History



The History of the Philadelphia Cricket Club

Founded in 1854, The Philadelphia Cricket Club is one of the oldest clubs in the country devoted to the playing of games. As the name indicates, the Club was formed by a group of young men of English descent who had played the game while students at the University of Pennsylvania. With the wish to continue to play together after their graduation, they formed the Club under the leadership of William Roach Wistar.
 
If long on enthusiasm for the game they were short on funds and for the first thirty years of their existence they did not own their own property. They would meet and play Cricket on any ground available and thus they "wandered" from Camden, New Jersey, to Frankford to Chestnut Hill to Nicetown playing against teams who could provide a "home pitch."
 
The Club's colors, red, black and gold, were in fact adopted from one of the most famous English teams, Zingari, also known as "The Gypsies", because they too "wandered" from pitch to pitch in search of a game.
 
In 1883, The Club "came home" to Chestnut Hill through the generosity of a benefactor, Henry H. Houston who arranged for them to settle down at The Club's present location on West Willow Grove Avenue in the St. Martin's section of Chestnut Hill.
 
Shortly after, other games and amusements were added. The Club was one of the founding members of the American Lawn Tennis Association in 1881. When a National Women's Tennis Championship was inaugurated in 1887, the event was conducted at The Club and held there annually until, in 1921, the championship was moved to Forest Hills, New York.
 
Additionally, one of the highlights of the year, The Philadelphia Horse Show was held for many years on the grounds of The Club. Today, that show is held annually at the Devon Horse Show grounds.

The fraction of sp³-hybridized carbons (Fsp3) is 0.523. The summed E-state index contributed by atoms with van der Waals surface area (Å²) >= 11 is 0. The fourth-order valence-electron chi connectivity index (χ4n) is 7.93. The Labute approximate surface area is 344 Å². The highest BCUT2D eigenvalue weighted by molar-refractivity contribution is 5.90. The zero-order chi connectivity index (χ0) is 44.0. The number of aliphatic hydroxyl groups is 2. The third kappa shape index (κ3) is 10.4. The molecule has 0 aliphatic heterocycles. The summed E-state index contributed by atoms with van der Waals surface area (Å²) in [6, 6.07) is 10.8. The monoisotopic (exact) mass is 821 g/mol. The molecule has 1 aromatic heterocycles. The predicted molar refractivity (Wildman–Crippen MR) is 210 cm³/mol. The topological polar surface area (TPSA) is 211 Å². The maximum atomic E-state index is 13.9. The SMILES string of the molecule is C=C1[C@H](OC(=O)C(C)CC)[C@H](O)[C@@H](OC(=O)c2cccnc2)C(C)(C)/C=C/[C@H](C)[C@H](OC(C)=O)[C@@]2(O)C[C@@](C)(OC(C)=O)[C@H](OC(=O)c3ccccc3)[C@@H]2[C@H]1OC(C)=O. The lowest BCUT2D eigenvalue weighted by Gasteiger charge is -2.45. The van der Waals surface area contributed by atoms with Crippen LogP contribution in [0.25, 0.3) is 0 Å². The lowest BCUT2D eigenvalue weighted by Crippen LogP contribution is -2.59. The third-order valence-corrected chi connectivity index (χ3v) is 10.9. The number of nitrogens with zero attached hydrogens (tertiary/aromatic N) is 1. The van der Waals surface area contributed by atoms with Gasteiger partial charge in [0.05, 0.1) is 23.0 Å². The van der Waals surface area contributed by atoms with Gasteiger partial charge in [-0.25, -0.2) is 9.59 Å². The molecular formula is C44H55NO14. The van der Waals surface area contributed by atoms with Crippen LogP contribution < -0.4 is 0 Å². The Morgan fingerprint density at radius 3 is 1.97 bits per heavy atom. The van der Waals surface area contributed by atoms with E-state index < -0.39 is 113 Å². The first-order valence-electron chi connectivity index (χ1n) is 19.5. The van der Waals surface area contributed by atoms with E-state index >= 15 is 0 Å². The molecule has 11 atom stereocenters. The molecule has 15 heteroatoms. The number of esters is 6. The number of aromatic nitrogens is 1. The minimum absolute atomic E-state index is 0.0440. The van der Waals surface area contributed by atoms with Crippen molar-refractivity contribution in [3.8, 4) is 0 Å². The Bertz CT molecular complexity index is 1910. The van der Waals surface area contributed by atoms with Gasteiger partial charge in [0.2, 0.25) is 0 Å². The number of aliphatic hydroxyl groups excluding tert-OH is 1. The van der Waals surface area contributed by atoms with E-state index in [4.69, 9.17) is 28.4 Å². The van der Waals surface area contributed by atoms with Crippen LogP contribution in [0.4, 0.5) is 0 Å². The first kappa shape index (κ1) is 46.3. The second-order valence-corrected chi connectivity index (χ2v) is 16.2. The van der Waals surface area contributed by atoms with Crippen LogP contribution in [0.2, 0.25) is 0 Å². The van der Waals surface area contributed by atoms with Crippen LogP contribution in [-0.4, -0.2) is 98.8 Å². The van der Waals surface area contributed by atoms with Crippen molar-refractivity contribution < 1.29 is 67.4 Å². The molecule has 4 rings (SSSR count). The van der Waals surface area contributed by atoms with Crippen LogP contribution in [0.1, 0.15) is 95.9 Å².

When the Golf Association of Philadelphia was organized in 1897, The Club was one of four founding members. The nine-hole course was built in 1895 and a new eighteen-hole course in 1897. The old eighteen-hole course, known as St. Martin's and now reduced to a pleasant nine-hole layout, hosted the United States Open Championships in 1907 and 1910.
 
Because The Club did not own the grounds on which the golf course was built, a large tract of land was purchased in 1920. A new championship course was constructed in Flourtown, which opened for play in 1922. Over the years, it has hosted numerous city and state championships.
 
Today at St. Martin's, The Club provides facilities for tennis, squash, swimming and paddle tennis. At Flourtown, in addition to golf, a private shooting preserve is maintained. A comprehensive program in all sports is provided for members.
 
The game of Cricket was disbanded in 1924 but was revitalized in 1998 by the Director of Tennis who grew up in New Zealand where Cricket is popular. 
 
        ~PCC History by Joseph S. F. Murdoch, Historian